Barbados is no longer facing an egg shortage, says the Barbados Egg and Poultry Producers’ Association (BEPPA).
President Stephen Layne told Barbados TODAY on Monday that 972 000 eggs arrived last week and the shelves of retailers across the island have since been restocked.
“The supermarkets have adequate amounts of eggs and there is no need for people to revert to panic buying that we were experiencing recently, where people were buying more eggs than they needed; they were hoarding them,” he said, noting that a shipment of three containers, each containing 324 000 eggs, reached the Bridgetown Port either last Thursday evening or Friday morning following a two-week delay, and the eggs were distributed on Friday to various businesses.
Although he could not provide details as to the cost of the imports, Layne said this shipment would be enough for the
local market until year-end. An additional shipment was readily available if needed, he added.
“We do not want to bring in too much at one time to disadvantage our small farmers. We want the imports to complement what the local farmers are producing,” he said.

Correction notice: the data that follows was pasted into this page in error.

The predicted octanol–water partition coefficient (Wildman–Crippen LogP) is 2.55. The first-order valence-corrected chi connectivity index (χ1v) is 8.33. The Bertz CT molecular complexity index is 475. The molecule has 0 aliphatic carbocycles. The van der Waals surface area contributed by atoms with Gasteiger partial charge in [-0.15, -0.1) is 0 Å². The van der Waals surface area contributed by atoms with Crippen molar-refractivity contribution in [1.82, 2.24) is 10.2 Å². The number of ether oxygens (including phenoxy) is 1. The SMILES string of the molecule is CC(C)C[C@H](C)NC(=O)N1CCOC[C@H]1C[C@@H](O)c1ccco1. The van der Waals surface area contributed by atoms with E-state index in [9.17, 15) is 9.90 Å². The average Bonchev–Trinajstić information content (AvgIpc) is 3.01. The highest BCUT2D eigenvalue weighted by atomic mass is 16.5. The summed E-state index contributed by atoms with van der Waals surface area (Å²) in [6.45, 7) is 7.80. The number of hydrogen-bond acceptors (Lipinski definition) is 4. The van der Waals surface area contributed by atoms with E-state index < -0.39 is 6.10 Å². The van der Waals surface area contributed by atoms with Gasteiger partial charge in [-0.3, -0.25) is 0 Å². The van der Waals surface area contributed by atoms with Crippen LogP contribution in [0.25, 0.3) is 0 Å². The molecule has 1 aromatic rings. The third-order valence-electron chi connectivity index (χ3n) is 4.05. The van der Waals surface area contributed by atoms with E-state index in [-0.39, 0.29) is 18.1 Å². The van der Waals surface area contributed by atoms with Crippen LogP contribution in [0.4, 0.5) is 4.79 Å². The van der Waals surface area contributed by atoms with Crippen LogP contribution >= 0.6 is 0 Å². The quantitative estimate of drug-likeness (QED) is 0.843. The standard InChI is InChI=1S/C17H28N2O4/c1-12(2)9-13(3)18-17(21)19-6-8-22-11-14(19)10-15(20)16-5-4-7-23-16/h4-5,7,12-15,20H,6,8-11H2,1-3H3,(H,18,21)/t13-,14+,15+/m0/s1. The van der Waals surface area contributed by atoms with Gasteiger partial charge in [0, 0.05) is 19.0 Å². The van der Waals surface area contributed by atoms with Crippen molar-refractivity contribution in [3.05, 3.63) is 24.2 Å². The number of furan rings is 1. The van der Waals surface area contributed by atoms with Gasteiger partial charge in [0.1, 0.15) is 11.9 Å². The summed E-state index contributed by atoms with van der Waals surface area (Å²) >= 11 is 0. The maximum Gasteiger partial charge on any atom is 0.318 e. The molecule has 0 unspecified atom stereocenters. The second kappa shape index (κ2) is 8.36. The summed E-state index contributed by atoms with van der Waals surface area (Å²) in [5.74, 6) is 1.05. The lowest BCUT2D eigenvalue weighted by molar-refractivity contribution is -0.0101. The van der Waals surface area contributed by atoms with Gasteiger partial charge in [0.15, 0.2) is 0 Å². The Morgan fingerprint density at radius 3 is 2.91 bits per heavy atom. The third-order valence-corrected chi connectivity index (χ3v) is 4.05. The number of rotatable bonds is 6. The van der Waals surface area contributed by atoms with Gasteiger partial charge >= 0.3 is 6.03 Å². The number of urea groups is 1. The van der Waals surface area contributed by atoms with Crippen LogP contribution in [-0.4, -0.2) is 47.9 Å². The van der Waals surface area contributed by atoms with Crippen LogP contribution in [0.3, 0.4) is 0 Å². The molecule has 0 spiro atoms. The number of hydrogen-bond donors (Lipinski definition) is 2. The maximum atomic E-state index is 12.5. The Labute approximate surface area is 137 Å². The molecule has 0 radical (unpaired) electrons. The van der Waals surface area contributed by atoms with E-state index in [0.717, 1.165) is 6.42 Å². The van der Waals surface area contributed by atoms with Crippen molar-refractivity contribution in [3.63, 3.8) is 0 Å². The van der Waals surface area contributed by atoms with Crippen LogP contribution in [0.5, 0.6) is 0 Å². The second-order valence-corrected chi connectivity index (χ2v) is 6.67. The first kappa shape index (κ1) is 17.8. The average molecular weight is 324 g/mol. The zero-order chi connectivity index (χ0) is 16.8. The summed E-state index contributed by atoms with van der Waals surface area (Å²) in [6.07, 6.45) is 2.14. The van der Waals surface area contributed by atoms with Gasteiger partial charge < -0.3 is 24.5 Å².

“It is not that we were completely out of eggs because we still have one producer that is doing over 35 000 eggs per day, even though they are not at full capacity, while small farmers collectively are producing about 20 000 or more a day. So those eggs that came in are only to support what the locals are producing. If the predictions of a bumper tourist season materialise, then we would have adequate amounts of eggs. Generally, on a day-to-day basis, Bajans don’t eat a lot of eggs; consumption only increases around the Christmas period when they have to bake and make delights for their family.”
Last week, Layne confirmed that egg supplies were low but assured Barbadians in October that there were no shortages of poultry or eggs, even as a main producer’s flock was compromised.